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Science. 2019 Sep 20;365(6459):1301-1305. doi: 10.1126/science.aax7852. Epub 2019 Sep 5.

CRISPR-mediated live imaging of genome editing and transcription.

Author information

1
Department of Bioengineering, Stanford University, Stanford, CA 94305, USA.
2
ZJU-UOE Institute, Zhejiang University, School of Medicine, Haining, China.
3
Castilleja School, Palo Alto, CA 94301, USA.
4
Department of Statistics, Stanford University, Stanford, CA 94305, USA.
5
Department of Bioengineering, Stanford University, Stanford, CA 94305, USA. stanley.qi@stanford.edu.
6
Department of Chemical and Systems Biology, Stanford University, Stanford, CA 94305, USA.
7
ChEM-H Institute, Stanford University, Stanford, CA 94305, USA.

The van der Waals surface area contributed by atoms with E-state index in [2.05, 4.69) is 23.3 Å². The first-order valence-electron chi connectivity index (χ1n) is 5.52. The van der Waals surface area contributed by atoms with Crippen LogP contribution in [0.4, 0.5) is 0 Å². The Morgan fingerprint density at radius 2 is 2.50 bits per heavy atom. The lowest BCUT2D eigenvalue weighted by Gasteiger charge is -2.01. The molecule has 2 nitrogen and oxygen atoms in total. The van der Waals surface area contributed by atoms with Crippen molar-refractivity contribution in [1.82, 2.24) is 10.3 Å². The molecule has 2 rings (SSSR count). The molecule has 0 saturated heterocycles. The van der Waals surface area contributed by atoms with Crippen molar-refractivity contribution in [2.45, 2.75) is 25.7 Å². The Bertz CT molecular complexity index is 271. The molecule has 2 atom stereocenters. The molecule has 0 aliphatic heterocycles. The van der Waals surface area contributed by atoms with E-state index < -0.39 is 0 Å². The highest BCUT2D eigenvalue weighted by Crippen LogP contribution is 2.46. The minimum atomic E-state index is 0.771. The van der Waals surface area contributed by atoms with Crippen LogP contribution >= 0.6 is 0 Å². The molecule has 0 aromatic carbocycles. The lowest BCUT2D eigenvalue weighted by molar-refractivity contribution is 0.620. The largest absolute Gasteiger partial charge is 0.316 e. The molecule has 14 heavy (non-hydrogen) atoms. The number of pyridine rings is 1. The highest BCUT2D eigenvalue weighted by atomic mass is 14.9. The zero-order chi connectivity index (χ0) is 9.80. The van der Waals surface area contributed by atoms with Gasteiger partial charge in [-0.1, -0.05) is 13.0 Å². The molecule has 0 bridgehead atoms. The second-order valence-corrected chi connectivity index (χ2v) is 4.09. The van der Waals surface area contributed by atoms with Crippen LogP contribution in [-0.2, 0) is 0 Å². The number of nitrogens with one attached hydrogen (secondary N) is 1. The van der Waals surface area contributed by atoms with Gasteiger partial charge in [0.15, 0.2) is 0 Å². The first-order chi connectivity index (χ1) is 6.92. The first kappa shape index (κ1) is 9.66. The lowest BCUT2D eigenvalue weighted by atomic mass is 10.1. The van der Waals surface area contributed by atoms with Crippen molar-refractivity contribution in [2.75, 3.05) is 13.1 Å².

Abstract

We report a robust, versatile approach called CRISPR live-cell fluorescent in situ hybridization (LiveFISH) using fluorescent oligonucleotides for genome tracking in a broad range of cell types, including primary cells. An intrinsic stability switch of CRISPR guide RNAs enables LiveFISH to accurately detect chromosomal disorders such as Patau syndrome in prenatal amniotic fluid cells and track multiple loci in human T lymphocytes. In addition, LiveFISH tracks the real-time movement of DNA double-strand breaks induced by CRISPR-Cas9-mediated editing and consequent chromosome translocations. Finally, by combining Cas9 and Cas13 systems, LiveFISH allows for simultaneous visualization of genomic DNA and RNA transcripts in living cells. The LiveFISH approach enables real-time live imaging of DNA and RNA during genome editing, transcription, and rearrangements in single cells.

PMID:
31488703
DOI:
10.1126/science.aax7852

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